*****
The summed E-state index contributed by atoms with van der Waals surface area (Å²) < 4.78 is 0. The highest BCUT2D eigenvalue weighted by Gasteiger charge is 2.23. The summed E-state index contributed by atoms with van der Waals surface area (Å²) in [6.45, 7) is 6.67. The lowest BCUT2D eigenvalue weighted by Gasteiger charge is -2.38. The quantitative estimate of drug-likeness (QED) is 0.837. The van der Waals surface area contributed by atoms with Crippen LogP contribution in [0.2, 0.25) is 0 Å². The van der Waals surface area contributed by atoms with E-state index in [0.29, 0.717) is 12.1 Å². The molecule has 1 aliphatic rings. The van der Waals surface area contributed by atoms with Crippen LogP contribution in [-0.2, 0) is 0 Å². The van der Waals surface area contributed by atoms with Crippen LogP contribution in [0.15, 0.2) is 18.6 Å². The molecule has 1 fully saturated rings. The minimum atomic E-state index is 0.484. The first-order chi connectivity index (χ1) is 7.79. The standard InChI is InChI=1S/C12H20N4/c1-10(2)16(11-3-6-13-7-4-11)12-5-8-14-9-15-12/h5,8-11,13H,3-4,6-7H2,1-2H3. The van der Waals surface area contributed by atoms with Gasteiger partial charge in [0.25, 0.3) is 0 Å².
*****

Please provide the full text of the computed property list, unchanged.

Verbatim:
The summed E-state index contributed by atoms with van der Waals surface area (Å²) < 4.78 is 0. The highest BCUT2D eigenvalue weighted by Gasteiger charge is 2.23. The summed E-state index contributed by atoms with van der Waals surface area (Å²) in [6.45, 7) is 6.67. The lowest BCUT2D eigenvalue weighted by Gasteiger charge is -2.38. The quantitative estimate of drug-likeness (QED) is 0.837. The van der Waals surface area contributed by atoms with Crippen LogP contribution in [0.2, 0.25) is 0 Å². The van der Waals surface area contributed by atoms with E-state index in [0.29, 0.717) is 12.1 Å². The molecule has 1 aliphatic rings. The van der Waals surface area contributed by atoms with Crippen LogP contribution in [-0.2, 0) is 0 Å². The van der Waals surface area contributed by atoms with Crippen LogP contribution in [0.15, 0.2) is 18.6 Å². The molecule has 1 fully saturated rings. The minimum atomic E-state index is 0.484. The first-order chi connectivity index (χ1) is 7.79. The standard InChI is InChI=1S/C12H20N4/c1-10(2)16(11-3-6-13-7-4-11)12-5-8-14-9-15-12/h5,8-11,13H,3-4,6-7H2,1-2H3. The van der Waals surface area contributed by atoms with Gasteiger partial charge in [0.25, 0.3) is 0 Å².